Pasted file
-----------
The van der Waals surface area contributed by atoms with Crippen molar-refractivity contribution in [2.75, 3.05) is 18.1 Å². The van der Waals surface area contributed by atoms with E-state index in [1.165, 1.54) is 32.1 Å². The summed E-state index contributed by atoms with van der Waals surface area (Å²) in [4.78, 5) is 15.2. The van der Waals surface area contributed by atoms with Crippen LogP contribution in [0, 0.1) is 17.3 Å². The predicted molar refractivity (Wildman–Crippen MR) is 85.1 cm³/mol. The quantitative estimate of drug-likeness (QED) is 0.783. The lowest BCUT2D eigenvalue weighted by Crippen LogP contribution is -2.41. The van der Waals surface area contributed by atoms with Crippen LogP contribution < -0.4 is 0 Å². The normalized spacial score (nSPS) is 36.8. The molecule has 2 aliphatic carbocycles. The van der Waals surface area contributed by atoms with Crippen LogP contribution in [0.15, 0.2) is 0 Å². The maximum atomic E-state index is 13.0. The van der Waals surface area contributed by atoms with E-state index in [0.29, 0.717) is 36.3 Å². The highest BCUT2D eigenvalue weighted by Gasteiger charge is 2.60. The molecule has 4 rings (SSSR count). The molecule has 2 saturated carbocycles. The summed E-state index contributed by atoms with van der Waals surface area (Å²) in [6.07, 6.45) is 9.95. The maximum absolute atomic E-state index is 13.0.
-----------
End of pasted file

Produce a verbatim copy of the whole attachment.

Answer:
The van der Waals surface area contributed by atoms with Crippen molar-refractivity contribution in [2.75, 3.05) is 18.1 Å². The van der Waals surface area contributed by atoms with E-state index in [1.165, 1.54) is 32.1 Å². The summed E-state index contributed by atoms with van der Waals surface area (Å²) in [4.78, 5) is 15.2. The van der Waals surface area contributed by atoms with Crippen LogP contribution in [0, 0.1) is 17.3 Å². The predicted molar refractivity (Wildman–Crippen MR) is 85.1 cm³/mol. The quantitative estimate of drug-likeness (QED) is 0.783. The lowest BCUT2D eigenvalue weighted by Crippen LogP contribution is -2.41. The van der Waals surface area contributed by atoms with Crippen LogP contribution < -0.4 is 0 Å². The normalized spacial score (nSPS) is 36.8. The molecule has 2 aliphatic carbocycles. The van der Waals surface area contributed by atoms with Crippen LogP contribution in [0.15, 0.2) is 0 Å². The maximum atomic E-state index is 13.0. The van der Waals surface area contributed by atoms with E-state index in [0.29, 0.717) is 36.3 Å². The highest BCUT2D eigenvalue weighted by Gasteiger charge is 2.60. The molecule has 4 rings (SSSR count). The molecule has 2 saturated carbocycles. The summed E-state index contributed by atoms with van der Waals surface area (Å²) in [6.07, 6.45) is 9.95. The maximum absolute atomic E-state index is 13.0.